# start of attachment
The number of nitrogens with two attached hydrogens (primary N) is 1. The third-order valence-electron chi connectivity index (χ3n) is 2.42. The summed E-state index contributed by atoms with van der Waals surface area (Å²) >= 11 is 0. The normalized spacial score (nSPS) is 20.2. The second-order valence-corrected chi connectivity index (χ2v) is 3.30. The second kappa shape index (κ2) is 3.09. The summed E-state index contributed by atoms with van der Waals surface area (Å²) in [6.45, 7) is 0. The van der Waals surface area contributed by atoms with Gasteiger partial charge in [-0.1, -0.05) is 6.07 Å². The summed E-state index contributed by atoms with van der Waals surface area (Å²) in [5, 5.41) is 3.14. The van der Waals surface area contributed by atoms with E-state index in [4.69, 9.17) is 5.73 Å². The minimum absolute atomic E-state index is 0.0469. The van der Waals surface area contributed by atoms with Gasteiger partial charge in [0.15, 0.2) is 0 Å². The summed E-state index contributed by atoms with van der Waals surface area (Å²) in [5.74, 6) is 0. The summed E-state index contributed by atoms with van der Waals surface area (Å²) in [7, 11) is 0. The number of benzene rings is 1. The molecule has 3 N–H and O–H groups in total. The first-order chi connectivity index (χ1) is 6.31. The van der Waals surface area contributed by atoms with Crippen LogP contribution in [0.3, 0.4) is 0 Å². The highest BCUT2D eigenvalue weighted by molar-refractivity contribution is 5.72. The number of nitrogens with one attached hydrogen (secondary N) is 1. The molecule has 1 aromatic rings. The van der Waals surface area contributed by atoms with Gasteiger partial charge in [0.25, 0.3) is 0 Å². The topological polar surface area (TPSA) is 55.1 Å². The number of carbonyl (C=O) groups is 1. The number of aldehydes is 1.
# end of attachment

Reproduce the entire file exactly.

The number of nitrogens with two attached hydrogens (primary N) is 1. The third-order valence-electron chi connectivity index (χ3n) is 2.42. The summed E-state index contributed by atoms with van der Waals surface area (Å²) >= 11 is 0. The normalized spacial score (nSPS) is 20.2. The second-order valence-corrected chi connectivity index (χ2v) is 3.30. The second kappa shape index (κ2) is 3.09. The summed E-state index contributed by atoms with van der Waals surface area (Å²) in [6.45, 7) is 0. The van der Waals surface area contributed by atoms with Gasteiger partial charge in [-0.1, -0.05) is 6.07 Å². The summed E-state index contributed by atoms with van der Waals surface area (Å²) in [5, 5.41) is 3.14. The van der Waals surface area contributed by atoms with E-state index in [4.69, 9.17) is 5.73 Å². The minimum absolute atomic E-state index is 0.0469. The van der Waals surface area contributed by atoms with Gasteiger partial charge in [0.15, 0.2) is 0 Å². The summed E-state index contributed by atoms with van der Waals surface area (Å²) in [5.74, 6) is 0. The summed E-state index contributed by atoms with van der Waals surface area (Å²) in [7, 11) is 0. The number of benzene rings is 1. The molecule has 3 N–H and O–H groups in total. The first-order chi connectivity index (χ1) is 6.31. The van der Waals surface area contributed by atoms with Crippen LogP contribution in [0.3, 0.4) is 0 Å². The highest BCUT2D eigenvalue weighted by molar-refractivity contribution is 5.72. The number of nitrogens with one attached hydrogen (secondary N) is 1. The molecule has 1 aromatic rings. The van der Waals surface area contributed by atoms with Gasteiger partial charge in [0.25, 0.3) is 0 Å². The topological polar surface area (TPSA) is 55.1 Å². The number of carbonyl (C=O) groups is 1. The number of aldehydes is 1.